Mixed Feelings Over WTO Failure in Geneva
NEW DELHI - The collapse of the World Trade Organisation (WTO) negotiations at Geneva has left Indian analysts with mixed feelings. One view is that no deal is better than a bad one. The other is that because the alternative for developing countries is far worse, India should have been more flexible.
The United States blamed India and China for being 'overly protective' in opening their doors to a wide range of imports -- from food products to chemicals and automobiles. Many countries from the developing world, on the other hand, argued that farm subsidies in the U.S. and Europe were squeezing their own farmers out of the market, thereby reducing local food production and leaving their countries vulnerable to sudden spikes in food prices, as happened in recent months.China's representative at the WTO said that what the U.S. was demanding from developing countries was 'a price as high as heaven'. India's Commerce Minister Kamal Nath stated that the U.S. wanted to enhance the commercial interests of its large agri-business corporations whereas developing countries like India wanted to ensure that the 'livelihood of its farmers' are protected.
Nath told journalists in New Delhi on Thursday: "The U.S. created the deadlock on an issue which was not trade but related to livelihood of farmers. I can negotiate commerce but I cannot negotiate livelihood security". India, the minister said ''is ready to be at the table without compromising on issues which concern poor farmers not only of India, but 100 other developing countries''.
The breaking point in the Geneva talks came on the exact modalities of devising the Special Safeguards Mechanism in the Agreement on Agriculture that allows a country to temporarily increase customs tariffs in response to a surge in import volumes or a sharp decline in prices. India and China wanted a 10 percent surge to be a cut-off point whereas the U.S. wanted the proportion to be 40 per cent.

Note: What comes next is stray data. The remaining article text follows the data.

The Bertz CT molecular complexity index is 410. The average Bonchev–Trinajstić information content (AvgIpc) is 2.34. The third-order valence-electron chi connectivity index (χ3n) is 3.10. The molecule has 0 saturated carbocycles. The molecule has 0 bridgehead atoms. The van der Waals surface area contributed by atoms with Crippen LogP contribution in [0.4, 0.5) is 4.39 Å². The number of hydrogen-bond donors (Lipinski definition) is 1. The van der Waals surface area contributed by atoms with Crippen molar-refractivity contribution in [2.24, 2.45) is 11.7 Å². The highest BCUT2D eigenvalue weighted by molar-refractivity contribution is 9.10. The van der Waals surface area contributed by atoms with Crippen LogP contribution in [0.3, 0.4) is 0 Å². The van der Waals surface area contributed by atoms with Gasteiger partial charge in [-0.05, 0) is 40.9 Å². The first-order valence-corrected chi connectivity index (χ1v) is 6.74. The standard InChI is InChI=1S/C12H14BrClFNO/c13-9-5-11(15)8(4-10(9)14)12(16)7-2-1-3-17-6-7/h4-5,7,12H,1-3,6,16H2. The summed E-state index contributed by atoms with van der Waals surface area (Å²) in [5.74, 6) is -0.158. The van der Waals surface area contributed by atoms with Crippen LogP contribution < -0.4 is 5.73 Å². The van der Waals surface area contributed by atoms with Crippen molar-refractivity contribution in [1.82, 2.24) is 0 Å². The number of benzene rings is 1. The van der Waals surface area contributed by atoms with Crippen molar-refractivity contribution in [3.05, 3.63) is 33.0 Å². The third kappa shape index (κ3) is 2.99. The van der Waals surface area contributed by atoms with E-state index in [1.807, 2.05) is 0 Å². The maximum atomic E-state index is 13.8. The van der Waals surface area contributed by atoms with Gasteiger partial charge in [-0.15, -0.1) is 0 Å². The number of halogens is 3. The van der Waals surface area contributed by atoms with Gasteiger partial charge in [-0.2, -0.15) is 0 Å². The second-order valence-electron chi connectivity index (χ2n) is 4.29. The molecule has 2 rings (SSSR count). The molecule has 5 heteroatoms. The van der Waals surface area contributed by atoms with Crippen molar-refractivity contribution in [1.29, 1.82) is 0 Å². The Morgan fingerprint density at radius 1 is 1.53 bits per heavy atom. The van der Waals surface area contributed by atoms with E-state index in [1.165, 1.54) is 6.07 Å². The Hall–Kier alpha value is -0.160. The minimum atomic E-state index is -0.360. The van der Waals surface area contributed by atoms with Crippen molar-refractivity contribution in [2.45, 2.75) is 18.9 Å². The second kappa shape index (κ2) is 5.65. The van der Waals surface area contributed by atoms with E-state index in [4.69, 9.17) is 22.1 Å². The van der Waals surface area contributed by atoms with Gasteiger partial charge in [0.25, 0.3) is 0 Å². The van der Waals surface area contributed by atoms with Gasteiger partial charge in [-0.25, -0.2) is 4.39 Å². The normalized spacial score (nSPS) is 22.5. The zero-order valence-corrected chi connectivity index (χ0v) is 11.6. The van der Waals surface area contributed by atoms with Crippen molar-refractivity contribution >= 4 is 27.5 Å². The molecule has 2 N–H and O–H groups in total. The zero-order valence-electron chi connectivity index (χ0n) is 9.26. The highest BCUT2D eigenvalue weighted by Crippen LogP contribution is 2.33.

This position of the Indian government has been supported by business associations. "It is disheartening to know that the talks collapsed over the issue of a reasonable trigger point needed to safeguard the livelihood concerns of millions of subsistence farmers in developing countries...Even the 10 percent import surge proposal from India (and other countries) was very liberal," said R. Gopalakrishnan, executive director, Tata Sons Ltd. (one of India's big business groups) in a statement issued in his capacity as head of a committee on trade agreements of the Confederation of Indian Industry.
The WTO -- with 153 countries as its members -- is meant to facilitate rules-based international trade that is fair and with grievance redressal mechanisms. In the Doha Round, the concerns of the poor countries were sought to be addressed through 'special and differential treatment' when it came to reduction of import tariffs.
It was also stated at that there would be 'less than full reciprocity' between developed and developing countries when it came to cuts in import tariffs. In other words, rich countries were supposed to reduce duties relatively more than poor nations. None of this has happened and appears unlikely to take place in the near future.
That the U.S. ended up blaming India and China for the collapse of the talks -- ironically described in official documents as the Doha 'Development' Agenda -- that had started in Qatar's capital in November 2001, merely reflected the planet's changing economic equations.
What was more significant was the fact that affluent nations could not 'buy up' a few developing countries with special sops as had been done many times during past rounds of negotiations. It has been nearly seven years since the Doha Round of talks has been going on. Two earlier rounds of trade negotiations, the Tokyo Round and the Uruguay Round, had lasted six years and more than seven years respectively. The difference this time is that the developing world has remained united.
Developing countries -- from better-off 'emerging' economies like China and India to the 'small and vulnerable' nations of sub-Saharan Africa -- have stuck together through thick and thin and refused to yield ground to the powerful nations of North America and Europe, and Japan.
Special deals with individual countries were sought to be struck. They did not materialise. Sweeteners were held out. They were refused. The U.S. and Europe offered to consider more temporary work visas for skilled professionals that India has been demanding for a while. Four West African nations (Mali, Benin, Burkina Faso and Chad) had mobilised themselves to press for a cut in American government subsidies to its cotton farmers.